Whether diversifying or sharpening focus, in the normal course of business companies decide to buy other companies.
The emphasis in that decision will have been in the areas of sales performance, product appeal, and market penetration. All well and good, but in defense trade acquisitions there are additional legal responsibilities and liabilities involved—those surrounding export control compliance.
The responsibility for compliance with U.S. regulations raises many questions and considerations that need to be answered, both before and after an acquisition is made. As well as its products and infrastructure, any ITAR or EAR violations, settlements, penalties, disclosures, and enforcement actions, such as they might be, are acquired in the purchase.
These considerations are not trivial, and are as much a part of the viability of the deal as products and profitability. Many questions are raised. What export controls have been applicable for the company? Has the company been compliant with these controls? Is the company registered with the Department of Defense Trade Controls? If they are not registered, how has its ITAR export compliance been managed?
Key question to ask: where does a company fall on the export compliance spectrum?
If the company being acquired has been managing an effective compliance program, with a formalized export control policy, sound export control procedures, license management, documentation, and reporting, then all involved will already be seeing eye-to-eye. If the target has not been getting licenses for its USML or CCL exports—or, depending on the rigor of its policies, even if it has—then the process of acquisition can or will include a mass of voluntary self-disclosures and possible penalties for violations. Has the company been screening for restricted parties? Is it already subject to an enforcement action or current monetary penalties?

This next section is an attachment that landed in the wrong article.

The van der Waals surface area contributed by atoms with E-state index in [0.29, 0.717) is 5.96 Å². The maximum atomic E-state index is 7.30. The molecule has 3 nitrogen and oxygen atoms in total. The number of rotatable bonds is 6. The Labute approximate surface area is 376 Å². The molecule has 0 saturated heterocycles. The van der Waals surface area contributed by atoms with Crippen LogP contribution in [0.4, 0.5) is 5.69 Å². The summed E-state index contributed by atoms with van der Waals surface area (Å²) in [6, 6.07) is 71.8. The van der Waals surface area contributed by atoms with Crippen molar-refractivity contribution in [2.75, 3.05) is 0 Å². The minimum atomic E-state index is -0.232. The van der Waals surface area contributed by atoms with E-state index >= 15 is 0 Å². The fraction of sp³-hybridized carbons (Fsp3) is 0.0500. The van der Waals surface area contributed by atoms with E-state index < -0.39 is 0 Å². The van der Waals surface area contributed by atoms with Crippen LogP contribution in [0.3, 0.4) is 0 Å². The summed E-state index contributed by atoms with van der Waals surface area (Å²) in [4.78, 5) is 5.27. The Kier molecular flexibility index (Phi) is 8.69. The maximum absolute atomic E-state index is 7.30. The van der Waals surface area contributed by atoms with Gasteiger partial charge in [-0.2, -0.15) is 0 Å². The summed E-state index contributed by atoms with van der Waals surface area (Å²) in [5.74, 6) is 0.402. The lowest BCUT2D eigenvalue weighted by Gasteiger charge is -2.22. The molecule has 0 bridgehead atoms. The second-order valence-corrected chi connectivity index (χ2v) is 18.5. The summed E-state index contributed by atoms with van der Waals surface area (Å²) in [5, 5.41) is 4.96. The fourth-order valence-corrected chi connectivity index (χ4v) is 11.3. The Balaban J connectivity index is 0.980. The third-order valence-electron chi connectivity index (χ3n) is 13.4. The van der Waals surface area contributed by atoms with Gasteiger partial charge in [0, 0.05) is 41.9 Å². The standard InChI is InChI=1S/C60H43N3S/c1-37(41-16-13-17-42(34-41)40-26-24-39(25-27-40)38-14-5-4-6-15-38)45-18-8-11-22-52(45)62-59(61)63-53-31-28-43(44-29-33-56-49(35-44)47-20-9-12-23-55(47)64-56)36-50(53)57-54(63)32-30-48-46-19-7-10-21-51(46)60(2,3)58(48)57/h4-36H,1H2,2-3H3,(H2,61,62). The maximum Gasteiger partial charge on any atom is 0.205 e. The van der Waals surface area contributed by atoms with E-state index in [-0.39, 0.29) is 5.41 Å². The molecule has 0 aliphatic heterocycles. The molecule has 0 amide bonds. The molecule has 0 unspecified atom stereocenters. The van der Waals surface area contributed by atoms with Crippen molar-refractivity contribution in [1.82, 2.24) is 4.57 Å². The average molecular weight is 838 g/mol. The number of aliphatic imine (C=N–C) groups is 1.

If the company making the purchase is asking these questions, that recommends that it operates a robust compliance regime itself and will be integrating the company being purchased into its own programs to ensure compliance success. Any existing required notices and authorization transfers have to be handled and, on review of the target company’s history, the necessary voluntary self-disclosures have to be filed.
Getting to the “root” of potential export violations
Voluntary self-disclosure analysis has to be a ‘root cause’ analysis. In other words, “Get the facts. Calibrate the root cause.” There are guidelines for Voluntary Self-Disclosure in ITAR §127.12—who is involved? What happened and why? How was the violation discovered? What remedial measures will be taken?
Root cause analysis means getting down to what really drove the error to occur, rather than only the casual effects seen. The effort is not one of “putting out fires.” It is peeling back the layers of symptoms to reveal the true problem. Examples of root causes for violations are failure to screen parties against restricted lists, poor recordkeeping, lack of training, failure to notify involved parties, failure to comply with license conditions, and so forth. For any violation that is discovered, there will be both mitigating circumstances and aggravating circumstances to detail, corrective actions to document, and sustainment activities to recommend.